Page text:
The commission of the crime was attended by two (2) circumstances, namely, treachery and that the killing was committed in consideration of a price or reward.  Of these two circumstances, either would suffice to qualify the crime as murder (Art. 248, RPC).  The trial court appre­ciated the latter as the qualifying circumstances but re­fused to consider treachery even as a generic aggravating circumstances against appellant, on the ground that he was not present when the crime was actually committed, and left the means, modes or methods of its commission to a great extent to the discretion of the others, citing People vs. De Otero, 51 Phil. 201,

The citation is not in point.  It refers to a case where the accused was convicted as principal by inducement per se under paragraph 2 of Article 17 of the Revised Penal Code, without proof of conspiracy with the other accused.  In the case at bar, however, there was conspiracy among the defendants, and the rule is that every conspirator is responsible for the acts of the others in furtherance of the conspiracy.  Treachery - evident in the act of the gunman in suddenly firing his revolver, preceded as it was by a false showing of courtesy to the victim, thus insuring the execution of the crime without risk from any defense or retaliation the victim might offer - should be appreciated as a generic aggravating circumstance against appellant.

The trial court considered evident premeditation as an aggravating circumstance.  Except in the sense that there is always some element of premeditation when reward is offered for the commission of a crime, in which case the latter circumstance absorbs the former, we do not feel justi­fied, for technical reasons, in considering evident premeditation as a separate and independent aggravating circumstance herein.  The evidence in this respect consists of the extrajudicial confession of Monzolin, confidant and bodyguard of appellant, to the effect that for about a month before Tormis was killed appellant had been giving orders to Mon­zolin to look for someone to do the killing.  But, as already pointed out, such confession is not admissible to prove specific acts of appellant, and has been taken into account, together with the confessions of the two other defendants, only as corroborative and confirmatory of the testimony of Cesar Orongan, which, however, is insufficient to establish evident premeditation.  Nor is this circumstance to be neces­sarily deduced from the existence of conspiracy in this case, for the former is not inherent in the latter (People vs. Peralta, 25 SCRA 759, 787; People vs. Mendoza, 91 Phil. 58; People vs. Iturriaga, 47 O. G. 166; People vs. Lesada, 70 Phil. 525.)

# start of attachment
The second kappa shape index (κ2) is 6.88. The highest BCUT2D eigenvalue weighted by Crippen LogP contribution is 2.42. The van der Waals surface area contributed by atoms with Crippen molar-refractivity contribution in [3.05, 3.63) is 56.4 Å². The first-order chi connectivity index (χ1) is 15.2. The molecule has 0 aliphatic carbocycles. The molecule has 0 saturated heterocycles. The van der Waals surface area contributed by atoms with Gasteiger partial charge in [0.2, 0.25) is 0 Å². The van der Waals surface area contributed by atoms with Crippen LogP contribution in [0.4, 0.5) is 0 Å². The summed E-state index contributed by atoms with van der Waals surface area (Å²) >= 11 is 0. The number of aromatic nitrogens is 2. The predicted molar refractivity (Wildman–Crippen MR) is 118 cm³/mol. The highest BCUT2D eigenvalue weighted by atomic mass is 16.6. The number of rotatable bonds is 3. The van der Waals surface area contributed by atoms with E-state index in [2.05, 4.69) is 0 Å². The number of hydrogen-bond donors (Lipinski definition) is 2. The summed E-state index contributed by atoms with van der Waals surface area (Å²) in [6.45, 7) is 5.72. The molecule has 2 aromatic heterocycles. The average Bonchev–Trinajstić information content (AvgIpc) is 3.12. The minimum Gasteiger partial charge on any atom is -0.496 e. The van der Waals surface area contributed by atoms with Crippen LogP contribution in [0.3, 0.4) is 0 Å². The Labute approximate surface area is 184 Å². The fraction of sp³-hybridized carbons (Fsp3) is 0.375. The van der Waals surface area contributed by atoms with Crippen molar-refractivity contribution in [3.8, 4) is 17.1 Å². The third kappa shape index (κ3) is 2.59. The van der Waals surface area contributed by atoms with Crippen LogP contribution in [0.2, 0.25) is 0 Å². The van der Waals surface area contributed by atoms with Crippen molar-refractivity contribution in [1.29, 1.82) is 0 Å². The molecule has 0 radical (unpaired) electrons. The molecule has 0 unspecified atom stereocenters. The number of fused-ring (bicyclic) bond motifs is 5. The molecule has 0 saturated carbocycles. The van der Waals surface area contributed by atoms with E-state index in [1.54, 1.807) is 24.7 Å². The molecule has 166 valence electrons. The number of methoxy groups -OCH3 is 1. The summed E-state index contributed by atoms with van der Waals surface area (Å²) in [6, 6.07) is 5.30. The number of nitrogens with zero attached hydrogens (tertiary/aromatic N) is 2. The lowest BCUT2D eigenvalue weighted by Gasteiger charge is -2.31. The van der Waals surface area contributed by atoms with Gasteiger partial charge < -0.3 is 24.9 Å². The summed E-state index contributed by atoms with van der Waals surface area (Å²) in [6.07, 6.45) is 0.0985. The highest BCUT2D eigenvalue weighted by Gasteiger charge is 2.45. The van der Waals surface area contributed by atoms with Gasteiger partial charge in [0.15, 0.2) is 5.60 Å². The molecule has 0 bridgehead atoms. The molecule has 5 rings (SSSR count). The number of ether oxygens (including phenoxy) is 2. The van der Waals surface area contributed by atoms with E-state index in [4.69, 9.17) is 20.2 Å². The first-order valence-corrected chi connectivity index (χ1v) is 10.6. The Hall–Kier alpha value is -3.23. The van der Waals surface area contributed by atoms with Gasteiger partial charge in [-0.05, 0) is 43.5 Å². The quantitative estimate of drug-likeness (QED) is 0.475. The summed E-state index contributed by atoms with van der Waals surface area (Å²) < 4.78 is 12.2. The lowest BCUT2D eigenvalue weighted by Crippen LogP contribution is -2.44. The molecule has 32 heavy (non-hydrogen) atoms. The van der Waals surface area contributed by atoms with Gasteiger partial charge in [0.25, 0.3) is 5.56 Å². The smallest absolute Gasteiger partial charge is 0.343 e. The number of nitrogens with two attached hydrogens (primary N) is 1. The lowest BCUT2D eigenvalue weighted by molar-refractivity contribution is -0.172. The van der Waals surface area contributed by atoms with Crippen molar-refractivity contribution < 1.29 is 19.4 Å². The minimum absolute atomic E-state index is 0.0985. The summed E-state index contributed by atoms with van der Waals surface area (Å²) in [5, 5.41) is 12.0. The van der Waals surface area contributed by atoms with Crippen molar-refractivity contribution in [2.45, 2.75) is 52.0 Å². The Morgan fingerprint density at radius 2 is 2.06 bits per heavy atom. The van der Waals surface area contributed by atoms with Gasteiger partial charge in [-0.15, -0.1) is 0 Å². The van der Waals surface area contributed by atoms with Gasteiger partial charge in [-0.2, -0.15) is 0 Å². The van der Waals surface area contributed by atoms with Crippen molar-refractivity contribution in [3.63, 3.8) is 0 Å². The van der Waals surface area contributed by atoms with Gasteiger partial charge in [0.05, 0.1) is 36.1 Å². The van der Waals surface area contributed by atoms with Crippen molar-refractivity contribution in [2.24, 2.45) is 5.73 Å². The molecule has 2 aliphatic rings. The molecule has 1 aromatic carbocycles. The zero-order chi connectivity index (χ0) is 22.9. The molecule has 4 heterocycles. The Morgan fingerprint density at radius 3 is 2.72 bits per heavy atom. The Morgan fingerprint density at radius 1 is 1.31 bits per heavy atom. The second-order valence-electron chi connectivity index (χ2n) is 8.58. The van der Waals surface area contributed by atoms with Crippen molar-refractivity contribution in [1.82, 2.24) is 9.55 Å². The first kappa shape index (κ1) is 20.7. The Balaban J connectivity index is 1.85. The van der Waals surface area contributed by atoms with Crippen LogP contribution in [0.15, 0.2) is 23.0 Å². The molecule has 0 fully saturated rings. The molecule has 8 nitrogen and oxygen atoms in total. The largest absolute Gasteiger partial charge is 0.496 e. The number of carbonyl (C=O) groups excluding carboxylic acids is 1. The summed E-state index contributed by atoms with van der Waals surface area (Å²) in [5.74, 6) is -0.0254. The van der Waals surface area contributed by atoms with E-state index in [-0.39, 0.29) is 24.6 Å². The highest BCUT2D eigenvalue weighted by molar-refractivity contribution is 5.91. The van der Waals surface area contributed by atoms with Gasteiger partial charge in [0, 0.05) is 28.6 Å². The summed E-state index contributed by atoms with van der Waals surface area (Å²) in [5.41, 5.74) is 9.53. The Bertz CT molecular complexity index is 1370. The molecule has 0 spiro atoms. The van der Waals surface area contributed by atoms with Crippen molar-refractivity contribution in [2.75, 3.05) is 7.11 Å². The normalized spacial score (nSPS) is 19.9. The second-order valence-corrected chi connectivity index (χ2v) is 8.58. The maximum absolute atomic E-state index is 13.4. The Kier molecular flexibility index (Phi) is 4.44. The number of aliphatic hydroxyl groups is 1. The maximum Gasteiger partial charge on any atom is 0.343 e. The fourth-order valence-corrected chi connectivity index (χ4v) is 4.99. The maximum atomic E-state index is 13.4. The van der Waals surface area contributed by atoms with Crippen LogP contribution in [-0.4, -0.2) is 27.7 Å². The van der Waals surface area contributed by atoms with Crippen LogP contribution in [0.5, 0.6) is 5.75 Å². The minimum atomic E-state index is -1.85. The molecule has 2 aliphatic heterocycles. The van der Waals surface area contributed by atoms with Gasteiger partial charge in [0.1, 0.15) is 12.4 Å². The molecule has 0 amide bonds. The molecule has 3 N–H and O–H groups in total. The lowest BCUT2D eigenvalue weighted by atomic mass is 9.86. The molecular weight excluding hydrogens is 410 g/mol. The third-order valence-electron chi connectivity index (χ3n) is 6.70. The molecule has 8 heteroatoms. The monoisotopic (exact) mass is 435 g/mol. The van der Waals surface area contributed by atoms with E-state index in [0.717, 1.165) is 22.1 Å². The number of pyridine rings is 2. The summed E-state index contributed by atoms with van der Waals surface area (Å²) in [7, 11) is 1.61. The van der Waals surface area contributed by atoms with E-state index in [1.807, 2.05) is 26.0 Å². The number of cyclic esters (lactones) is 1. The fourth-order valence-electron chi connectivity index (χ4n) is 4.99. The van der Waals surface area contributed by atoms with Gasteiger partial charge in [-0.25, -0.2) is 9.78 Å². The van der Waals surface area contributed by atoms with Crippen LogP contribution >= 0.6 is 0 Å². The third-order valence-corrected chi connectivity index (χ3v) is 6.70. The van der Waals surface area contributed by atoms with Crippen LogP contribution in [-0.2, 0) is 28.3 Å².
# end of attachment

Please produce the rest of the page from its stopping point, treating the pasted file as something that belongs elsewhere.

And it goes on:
Strictly speaking, the trial court's appreciation of the mitigating circumstance of passion and obfuscation, as a result of the newspaper articles written by the victim assailing appellant's official integrity, is an error.  For this mitigating circumstance to exist the act producing the obfuscation must be so proximate, in point of time, to the commission of the crime as to preclude a sober realization of the wrongfulness of the course of action about to be taken.  This is not true in the case of appellant, for the publication of the offending articles covered an appreciable period long enough for pause and reflection.

The presence of one (1) aggravating circumstance without any mitigating circumstance to offset it would justify the imposition of the maximum of the penalty provided by law, which is reclusion temporal in its maximum period to death (Art. 248, RPC).  However, only seven members of this Court, which is one short of the number required by law, voted affirmatively for that purpose.

Wherefore, the judgment appealed from is affirmed, with costs against appellant.

Concepcion, C.J., Reyes, J.B.L., Dizon, Makalintal, Sanchez, Castro, Fernando, and Teehankee, JJ., concur.
Zaldivar, J., reserves his vote.
Barredo, J., no part.

[1] There is no dispute that the person referred to is Cesario Orongan himself, the confessed gunman.  Cesar Roble is merely one of the various names by which Orongan is known.

[2] "Toto" was identified later as Avelino Monzolin, driver-bodyguard of herein appellant.

[3] It was about 4:00 o'clock a.m. of July 12, 1961.

[3] Monzolin likewise disclosed in his extra-judicial confession that he did get back the gun from Orongan the day after the killing and returned the same to Pareja in compliance with the latter's order.

[4] The 3rd bullet, because of its mutilated condition, could not be positively established as coming from the fatal gun.

[5] People vs. Carillo, et al., 47 O. G. No. 8, pp. 4188, 4173.

[6] Lt. Simeon Molina, Deputy Chief of the Criminal Investigation Laboratory and Chief of the Firearms Identification Section of the Manila Police Department.